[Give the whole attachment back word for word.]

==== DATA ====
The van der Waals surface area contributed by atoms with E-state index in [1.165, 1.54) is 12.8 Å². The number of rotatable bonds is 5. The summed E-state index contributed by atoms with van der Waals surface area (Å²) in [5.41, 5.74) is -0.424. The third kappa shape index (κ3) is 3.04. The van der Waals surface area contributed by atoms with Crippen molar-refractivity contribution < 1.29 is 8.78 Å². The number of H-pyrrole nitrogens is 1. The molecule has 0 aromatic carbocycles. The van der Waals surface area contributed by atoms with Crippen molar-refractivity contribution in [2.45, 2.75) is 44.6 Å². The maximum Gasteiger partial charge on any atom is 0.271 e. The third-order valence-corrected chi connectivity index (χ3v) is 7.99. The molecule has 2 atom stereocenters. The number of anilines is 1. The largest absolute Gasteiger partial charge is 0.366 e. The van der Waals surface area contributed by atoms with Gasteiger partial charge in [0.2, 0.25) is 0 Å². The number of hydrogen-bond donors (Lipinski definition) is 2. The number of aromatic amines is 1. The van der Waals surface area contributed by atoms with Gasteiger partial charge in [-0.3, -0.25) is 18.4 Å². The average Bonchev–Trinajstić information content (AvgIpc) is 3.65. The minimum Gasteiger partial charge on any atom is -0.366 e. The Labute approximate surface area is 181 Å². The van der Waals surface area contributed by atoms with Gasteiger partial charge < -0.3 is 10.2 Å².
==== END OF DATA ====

The van der Waals surface area contributed by atoms with E-state index in [1.165, 1.54) is 12.8 Å². The number of rotatable bonds is 5. The summed E-state index contributed by atoms with van der Waals surface area (Å²) in [5.41, 5.74) is -0.424. The third kappa shape index (κ3) is 3.04. The van der Waals surface area contributed by atoms with Crippen molar-refractivity contribution < 1.29 is 8.78 Å². The number of H-pyrrole nitrogens is 1. The molecule has 0 aromatic carbocycles. The van der Waals surface area contributed by atoms with Crippen molar-refractivity contribution in [2.45, 2.75) is 44.6 Å². The maximum Gasteiger partial charge on any atom is 0.271 e. The third-order valence-corrected chi connectivity index (χ3v) is 7.99. The molecule has 2 atom stereocenters. The number of anilines is 1. The largest absolute Gasteiger partial charge is 0.366 e. The van der Waals surface area contributed by atoms with Gasteiger partial charge in [0.2, 0.25) is 0 Å². The number of hydrogen-bond donors (Lipinski definition) is 2. The number of aromatic amines is 1. The van der Waals surface area contributed by atoms with Gasteiger partial charge in [-0.3, -0.25) is 18.4 Å². The average Bonchev–Trinajstić information content (AvgIpc) is 3.65. The minimum Gasteiger partial charge on any atom is -0.366 e. The Labute approximate surface area is 181 Å². The van der Waals surface area contributed by atoms with Gasteiger partial charge < -0.3 is 10.2 Å².